Suspected jihadist groups continued attacks in south east near border with Nigeria and in west near borders with Mali and Burkina Faso. In south east, suspected members of Boko Haram (BH) 5 Dec killed three Fulani herdsmen near Ngalewa village, Diffa region; presumed members of BH faction Islamic State West Africa Province 14 Dec ambushed civilian convoy between N’Guigmi and Kabelawa, Diffa region, killing state official and two other civilians. In south west, armed assailants 15 Dec kidnapped traditional chief in Torodi area, Tillabery region, and headed toward Burkina Faso border; security forces supported by local population launched operation to rescue him, four assailants reportedly killed, along with one gendarme and one civilian. Traditional chief’s fate remained unclear. Army 17 Dec killed two suspected members of Islamic State in Greater Sahara near Tin Tadangawi, Tillabery region. French force Barkhane and army 29 Dec raided jihadist camp near Tongo Tongo, Tillabery region allegedly killing fifteen militants. UN refugee agency 13 Dec said violence along western borders with Mali and Burkina Faso had displaced 52,000 in 2018. Colonel and two senior officers reportedly arrested 15 Dec in capital Niamey for allegedly plotting coup.
Suspected jihadist groups stepped up attacks in south west near borders with Burkina Faso and Mali and suspected Boko Haram continued attacks in south east near border with Nigeria. Govt 3 Nov said army had destroyed several camps of alleged jihadists in south west in previous week. Unidentified assailants 17 Nov attacked gendarmerie post near Makalondi, 10km from Burkina Faso border in Tillabery region, killing two gendarmes before retreating across border. Armed assailants 30 Nov attacked police post in Tera town in south west, killing customs officer. Govt same day declared state of emergency in departments of Say, Torodi and Tera in Tillabery region in south west. In south east, suspected Boko Haram militants 22 Nov attacked French drilling company Foraco’s well site in Toumour, Diffa region, eight people killed; local authorities 24 Nov said suspected Boko Haram gunmen had kidnapped fifteen girls overnight in village near Toumour, Diffa region. U.S. media early Nov reported that U.S. military sent letters of reprimand to six personnel, including Air Force two-star general, for their roles in Oct 2017 operation near Tongo Tongo in which four American and four Nigerien soldiers were killed.
Security forces responded to rising banditry in Niger-Nigeria border area. Interior Minister Mohamed Bazoum 10 Oct announced creation of Niger-Nigeria joint battalion at Madarounfa, Maradi region in south to counter insecurity in border area; Bazoum 16 Oct said that in three-week operation joint forces had killed 30 “bandits”, arrested a dozen and dismantled twelve bases. Govt 17 Oct renewed for three months state of emergency in Diffa region in south east and Tahoua and Tillabery regions in west bordering Mali. General Abu Tarka, head of govt’s High Authority for Consolidating Peace, 9 Oct said militants linked to jihadist groups were returning from Mali and asking to reintegrate into local communities. About 4,000 people demonstrated 6 Oct in capital Niamey against 2019 budget adopted by ministerial council in Sept. Authorities 5 Oct released three civil society leaders arrested in April during unauthorised gathering against fiscal measures. Govt and opposition early Oct agreed to revise electoral law.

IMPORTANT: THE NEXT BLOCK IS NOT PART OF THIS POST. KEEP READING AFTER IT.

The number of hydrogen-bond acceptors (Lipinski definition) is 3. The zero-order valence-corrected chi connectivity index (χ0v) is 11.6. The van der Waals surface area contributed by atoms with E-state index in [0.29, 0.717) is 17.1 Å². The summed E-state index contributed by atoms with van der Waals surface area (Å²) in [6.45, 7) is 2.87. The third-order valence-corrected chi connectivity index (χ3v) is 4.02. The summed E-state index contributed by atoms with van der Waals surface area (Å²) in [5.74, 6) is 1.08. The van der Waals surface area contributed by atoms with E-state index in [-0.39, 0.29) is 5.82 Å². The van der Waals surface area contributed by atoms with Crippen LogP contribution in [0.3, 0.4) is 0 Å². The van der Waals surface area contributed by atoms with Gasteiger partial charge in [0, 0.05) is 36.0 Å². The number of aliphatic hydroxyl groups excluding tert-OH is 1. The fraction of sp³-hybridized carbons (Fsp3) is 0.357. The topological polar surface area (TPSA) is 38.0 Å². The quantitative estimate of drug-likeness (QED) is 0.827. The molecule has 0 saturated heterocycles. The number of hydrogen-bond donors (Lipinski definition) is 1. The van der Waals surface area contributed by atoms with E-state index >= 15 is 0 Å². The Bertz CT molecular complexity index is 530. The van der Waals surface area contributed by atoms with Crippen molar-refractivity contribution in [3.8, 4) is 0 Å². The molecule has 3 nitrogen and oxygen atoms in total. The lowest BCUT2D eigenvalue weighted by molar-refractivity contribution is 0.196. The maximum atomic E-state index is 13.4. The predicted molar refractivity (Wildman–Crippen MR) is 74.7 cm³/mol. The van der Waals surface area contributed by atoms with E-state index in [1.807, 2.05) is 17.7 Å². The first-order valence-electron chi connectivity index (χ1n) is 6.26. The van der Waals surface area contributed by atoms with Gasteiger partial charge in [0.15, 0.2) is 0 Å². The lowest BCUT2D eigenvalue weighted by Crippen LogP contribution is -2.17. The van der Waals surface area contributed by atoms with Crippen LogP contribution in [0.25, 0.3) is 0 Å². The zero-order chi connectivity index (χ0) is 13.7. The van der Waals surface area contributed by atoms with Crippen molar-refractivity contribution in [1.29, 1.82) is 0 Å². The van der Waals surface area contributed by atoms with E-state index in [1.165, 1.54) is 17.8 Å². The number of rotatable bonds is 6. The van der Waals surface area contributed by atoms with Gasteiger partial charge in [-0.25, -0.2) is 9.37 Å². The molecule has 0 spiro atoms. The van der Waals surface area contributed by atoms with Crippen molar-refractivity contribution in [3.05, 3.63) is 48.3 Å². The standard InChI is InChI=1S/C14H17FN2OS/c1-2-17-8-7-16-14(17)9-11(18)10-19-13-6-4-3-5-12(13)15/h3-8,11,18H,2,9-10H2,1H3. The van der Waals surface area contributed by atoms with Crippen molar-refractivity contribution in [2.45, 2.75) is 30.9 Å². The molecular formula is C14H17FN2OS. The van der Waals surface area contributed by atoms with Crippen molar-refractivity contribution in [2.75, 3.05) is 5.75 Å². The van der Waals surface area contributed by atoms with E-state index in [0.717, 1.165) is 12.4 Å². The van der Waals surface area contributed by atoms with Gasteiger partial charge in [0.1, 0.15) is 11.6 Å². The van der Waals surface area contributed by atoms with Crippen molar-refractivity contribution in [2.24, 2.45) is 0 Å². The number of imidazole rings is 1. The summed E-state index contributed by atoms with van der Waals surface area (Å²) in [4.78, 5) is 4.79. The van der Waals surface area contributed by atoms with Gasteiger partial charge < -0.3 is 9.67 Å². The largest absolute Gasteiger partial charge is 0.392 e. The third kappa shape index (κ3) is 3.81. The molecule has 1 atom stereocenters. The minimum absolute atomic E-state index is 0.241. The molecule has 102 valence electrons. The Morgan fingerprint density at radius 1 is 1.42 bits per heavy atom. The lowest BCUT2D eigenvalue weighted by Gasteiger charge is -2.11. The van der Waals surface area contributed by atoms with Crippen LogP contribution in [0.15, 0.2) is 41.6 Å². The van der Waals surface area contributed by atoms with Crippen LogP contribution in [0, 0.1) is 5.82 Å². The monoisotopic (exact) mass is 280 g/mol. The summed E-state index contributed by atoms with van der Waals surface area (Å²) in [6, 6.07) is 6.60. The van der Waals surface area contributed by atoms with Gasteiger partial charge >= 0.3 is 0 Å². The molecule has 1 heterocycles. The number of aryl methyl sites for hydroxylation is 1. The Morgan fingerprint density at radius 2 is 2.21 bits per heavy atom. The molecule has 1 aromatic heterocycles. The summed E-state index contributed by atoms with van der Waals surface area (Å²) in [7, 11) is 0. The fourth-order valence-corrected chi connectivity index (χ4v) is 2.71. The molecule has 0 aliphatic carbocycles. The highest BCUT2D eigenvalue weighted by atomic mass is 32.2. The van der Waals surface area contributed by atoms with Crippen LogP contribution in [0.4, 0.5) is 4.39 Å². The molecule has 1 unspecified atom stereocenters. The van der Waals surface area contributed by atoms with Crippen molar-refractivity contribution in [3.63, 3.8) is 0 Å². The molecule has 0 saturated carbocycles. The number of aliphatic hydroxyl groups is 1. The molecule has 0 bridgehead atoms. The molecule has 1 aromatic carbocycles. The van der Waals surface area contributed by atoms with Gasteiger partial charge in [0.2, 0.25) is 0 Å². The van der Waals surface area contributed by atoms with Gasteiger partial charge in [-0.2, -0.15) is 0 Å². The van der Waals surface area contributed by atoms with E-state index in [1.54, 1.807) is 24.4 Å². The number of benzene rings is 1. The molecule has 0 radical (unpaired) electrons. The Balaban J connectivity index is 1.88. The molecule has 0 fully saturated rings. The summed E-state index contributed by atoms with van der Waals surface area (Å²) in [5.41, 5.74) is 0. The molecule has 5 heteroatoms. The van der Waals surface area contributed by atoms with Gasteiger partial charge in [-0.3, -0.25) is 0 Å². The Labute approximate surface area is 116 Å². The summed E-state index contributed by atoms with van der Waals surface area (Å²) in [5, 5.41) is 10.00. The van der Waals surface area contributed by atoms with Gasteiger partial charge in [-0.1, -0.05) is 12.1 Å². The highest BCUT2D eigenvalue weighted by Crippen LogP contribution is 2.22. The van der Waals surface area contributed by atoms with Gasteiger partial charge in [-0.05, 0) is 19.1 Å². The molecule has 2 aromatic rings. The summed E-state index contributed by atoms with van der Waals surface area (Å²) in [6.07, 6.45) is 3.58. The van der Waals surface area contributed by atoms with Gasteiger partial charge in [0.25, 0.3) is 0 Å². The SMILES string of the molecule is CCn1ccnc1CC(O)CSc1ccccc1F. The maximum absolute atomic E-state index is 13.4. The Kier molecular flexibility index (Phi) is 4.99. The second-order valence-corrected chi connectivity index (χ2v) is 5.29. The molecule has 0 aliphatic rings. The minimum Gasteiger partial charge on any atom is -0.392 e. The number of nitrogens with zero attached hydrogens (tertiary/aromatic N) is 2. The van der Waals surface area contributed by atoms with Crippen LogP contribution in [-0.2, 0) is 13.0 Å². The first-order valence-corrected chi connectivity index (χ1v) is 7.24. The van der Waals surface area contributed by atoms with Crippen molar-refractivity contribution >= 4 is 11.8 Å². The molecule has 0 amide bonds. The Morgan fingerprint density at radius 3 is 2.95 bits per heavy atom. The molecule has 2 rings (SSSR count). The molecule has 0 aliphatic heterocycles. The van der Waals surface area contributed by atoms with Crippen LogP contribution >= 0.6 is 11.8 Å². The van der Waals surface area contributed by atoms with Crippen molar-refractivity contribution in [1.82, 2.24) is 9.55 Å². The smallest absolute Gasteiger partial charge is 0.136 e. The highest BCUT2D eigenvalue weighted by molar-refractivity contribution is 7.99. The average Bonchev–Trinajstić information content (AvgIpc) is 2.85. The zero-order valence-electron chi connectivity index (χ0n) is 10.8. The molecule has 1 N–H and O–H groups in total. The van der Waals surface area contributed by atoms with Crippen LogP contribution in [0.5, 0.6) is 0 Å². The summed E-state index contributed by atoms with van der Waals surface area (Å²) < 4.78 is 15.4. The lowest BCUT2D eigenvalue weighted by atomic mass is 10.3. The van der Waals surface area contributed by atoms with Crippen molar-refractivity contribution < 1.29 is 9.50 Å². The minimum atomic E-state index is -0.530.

Opposition and civil society continued to criticise President Issoufou for his alleged growing authoritarianism. Independent judges’ union Syndicat Autonome des Magistrats du Niger 6 Sept condemned what they saw as govt’s efforts to erode power of judiciary. Thousands demonstrated in capital Niamey 9 Sept against 2018 and 2019 finance laws. Govt mid-Sept extended for three months state of emergency in Diffa region in south east and in Tillabery and Tahoua regions in west. Unidentified individuals kidnapped two women in Gueskerou, Diffa region 3 Sept; women reportedly released in exchange for ransom 13 Sept. Unidentified assailants kidnapped Italian priest 17 Sept near Torodi, Tillabery region, close to border with Burkina Faso. New York Times 9 Sept revealed existence of unmanned aerial vehicle (UAV) base at Dirkou, Agadez region in north reportedly run by U.S. Central Intelligence Agency; U.S. Department of Defense runs two UAV bases, in Niamey and Agadez.
Alleged Boko Haram militants 8-9 Aug attacked Toumour village, Diffa region in south east, at least one civilian killed. Army 1 Aug clashed with unidentified assailants near Inates in west along border with Mali, at least one soldier killed. Amid govt crackdown on civil liberties and dissent, authorities closed several radio, television, and press outlets since start of July for alleged “non-payment of taxes”. Issoufou 5 Aug launched Niger Compact, $437mn grant from U.S. to support economic growth and investment; five U.S. senators warned authorities not to take anti-terrorist cooperation as green light to avoid governance responsibilities.